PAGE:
Galaxy Clusters Abell S1063 and MACS J0416.1-2403

Galaxy Clusters Abell S1063 and MACS J0416.1-2403

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Fast Facts
News release ID: STScI-2018-56
Release Date: Dec 20, 2018
Image Use: Copyright
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Tracing Diffuse Starlight in Galaxy Clusters

Two massive galaxy clusters — Abell S1063 (left) and MACS J0416.1-2403 (right) — display a soft blue haze, called intracluster light, embedded among innumerable galaxies. The intracluster light is produced by orphan stars that no longer belong to any single galaxy, having been thrown loose during a violent galaxy interaction, and now drift freely throughout the cluster of galaxies. Astronomers have found that intracluster light closely matches with a map of mass distribution in the cluster's overall gravitational field. This makes the blue "ghost light" a good indicator of how invisible dark matter is distributed in the cluster. Dark matter is a key missing link in our understanding of the structure and evolution of the universe. Abell S1063 and MACS J0416.1-2403 were the strongest examples of intracluster light providing a much better match to the cluster's mass map than X-ray light, which has been used in the past to trace dark matter.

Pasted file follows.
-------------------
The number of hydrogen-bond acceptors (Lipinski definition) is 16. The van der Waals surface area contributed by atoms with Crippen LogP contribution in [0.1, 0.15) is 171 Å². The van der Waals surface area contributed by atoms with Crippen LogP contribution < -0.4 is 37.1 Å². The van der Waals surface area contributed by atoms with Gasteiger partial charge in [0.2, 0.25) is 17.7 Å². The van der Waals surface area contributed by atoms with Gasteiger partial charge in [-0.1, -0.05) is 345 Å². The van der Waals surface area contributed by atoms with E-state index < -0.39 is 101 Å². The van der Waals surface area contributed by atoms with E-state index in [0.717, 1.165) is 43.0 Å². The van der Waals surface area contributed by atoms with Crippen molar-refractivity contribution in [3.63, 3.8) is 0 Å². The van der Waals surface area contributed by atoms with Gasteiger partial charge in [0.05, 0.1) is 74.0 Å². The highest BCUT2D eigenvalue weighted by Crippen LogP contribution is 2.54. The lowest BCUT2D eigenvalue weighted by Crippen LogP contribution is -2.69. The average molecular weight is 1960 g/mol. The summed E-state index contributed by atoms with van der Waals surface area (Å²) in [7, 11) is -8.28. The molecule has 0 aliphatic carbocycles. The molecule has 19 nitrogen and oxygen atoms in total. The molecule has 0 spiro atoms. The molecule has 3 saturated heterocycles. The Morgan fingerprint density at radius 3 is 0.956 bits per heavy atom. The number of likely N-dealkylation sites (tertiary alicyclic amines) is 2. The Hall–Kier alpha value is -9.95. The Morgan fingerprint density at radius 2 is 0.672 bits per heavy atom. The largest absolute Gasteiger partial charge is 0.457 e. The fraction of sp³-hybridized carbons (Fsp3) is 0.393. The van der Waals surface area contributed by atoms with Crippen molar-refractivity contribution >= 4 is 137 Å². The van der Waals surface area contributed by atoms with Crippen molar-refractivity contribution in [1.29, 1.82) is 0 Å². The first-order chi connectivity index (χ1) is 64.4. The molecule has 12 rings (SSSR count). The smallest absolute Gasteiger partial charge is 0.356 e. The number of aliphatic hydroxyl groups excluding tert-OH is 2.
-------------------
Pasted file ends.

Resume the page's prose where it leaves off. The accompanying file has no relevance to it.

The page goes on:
Tags
Dark Matter, Frontier Fields, Galaxy Clusters, Gravitational Lensing, Hubble Telescope, Observations

Credits

NASA, ESA, and M. Montes (University of New South Wales)